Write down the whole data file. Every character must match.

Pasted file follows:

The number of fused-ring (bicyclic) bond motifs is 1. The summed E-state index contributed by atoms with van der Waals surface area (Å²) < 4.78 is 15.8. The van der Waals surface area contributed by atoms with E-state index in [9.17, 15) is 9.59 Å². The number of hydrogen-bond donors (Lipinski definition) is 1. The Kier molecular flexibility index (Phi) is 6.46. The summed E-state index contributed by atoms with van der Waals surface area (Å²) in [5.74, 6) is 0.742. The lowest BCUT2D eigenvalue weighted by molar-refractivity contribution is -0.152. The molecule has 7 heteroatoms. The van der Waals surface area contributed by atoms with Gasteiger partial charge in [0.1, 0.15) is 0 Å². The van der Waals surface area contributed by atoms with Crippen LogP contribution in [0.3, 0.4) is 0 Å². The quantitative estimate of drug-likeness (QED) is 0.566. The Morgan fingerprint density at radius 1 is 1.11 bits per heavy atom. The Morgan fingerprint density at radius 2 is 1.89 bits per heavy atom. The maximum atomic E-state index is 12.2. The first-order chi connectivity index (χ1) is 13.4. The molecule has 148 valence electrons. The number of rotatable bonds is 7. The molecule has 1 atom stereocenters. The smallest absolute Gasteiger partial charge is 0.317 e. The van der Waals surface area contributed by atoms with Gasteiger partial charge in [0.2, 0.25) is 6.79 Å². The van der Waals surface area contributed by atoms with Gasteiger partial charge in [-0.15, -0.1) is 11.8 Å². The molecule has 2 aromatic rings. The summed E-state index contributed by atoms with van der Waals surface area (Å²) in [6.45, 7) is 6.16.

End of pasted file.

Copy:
The number of fused-ring (bicyclic) bond motifs is 1. The summed E-state index contributed by atoms with van der Waals surface area (Å²) < 4.78 is 15.8. The van der Waals surface area contributed by atoms with E-state index in [9.17, 15) is 9.59 Å². The number of hydrogen-bond donors (Lipinski definition) is 1. The Kier molecular flexibility index (Phi) is 6.46. The summed E-state index contributed by atoms with van der Waals surface area (Å²) in [5.74, 6) is 0.742. The lowest BCUT2D eigenvalue weighted by molar-refractivity contribution is -0.152. The molecule has 7 heteroatoms. The van der Waals surface area contributed by atoms with Gasteiger partial charge in [0.1, 0.15) is 0 Å². The van der Waals surface area contributed by atoms with Crippen LogP contribution in [0.3, 0.4) is 0 Å². The quantitative estimate of drug-likeness (QED) is 0.566. The Morgan fingerprint density at radius 1 is 1.11 bits per heavy atom. The Morgan fingerprint density at radius 2 is 1.89 bits per heavy atom. The maximum atomic E-state index is 12.2. The first-order chi connectivity index (χ1) is 13.4. The molecule has 148 valence electrons. The number of rotatable bonds is 7. The molecule has 1 atom stereocenters. The smallest absolute Gasteiger partial charge is 0.317 e. The van der Waals surface area contributed by atoms with Gasteiger partial charge in [0.2, 0.25) is 6.79 Å². The van der Waals surface area contributed by atoms with Gasteiger partial charge in [-0.15, -0.1) is 11.8 Å². The molecule has 2 aromatic rings. The summed E-state index contributed by atoms with van der Waals surface area (Å²) in [6.45, 7) is 6.16.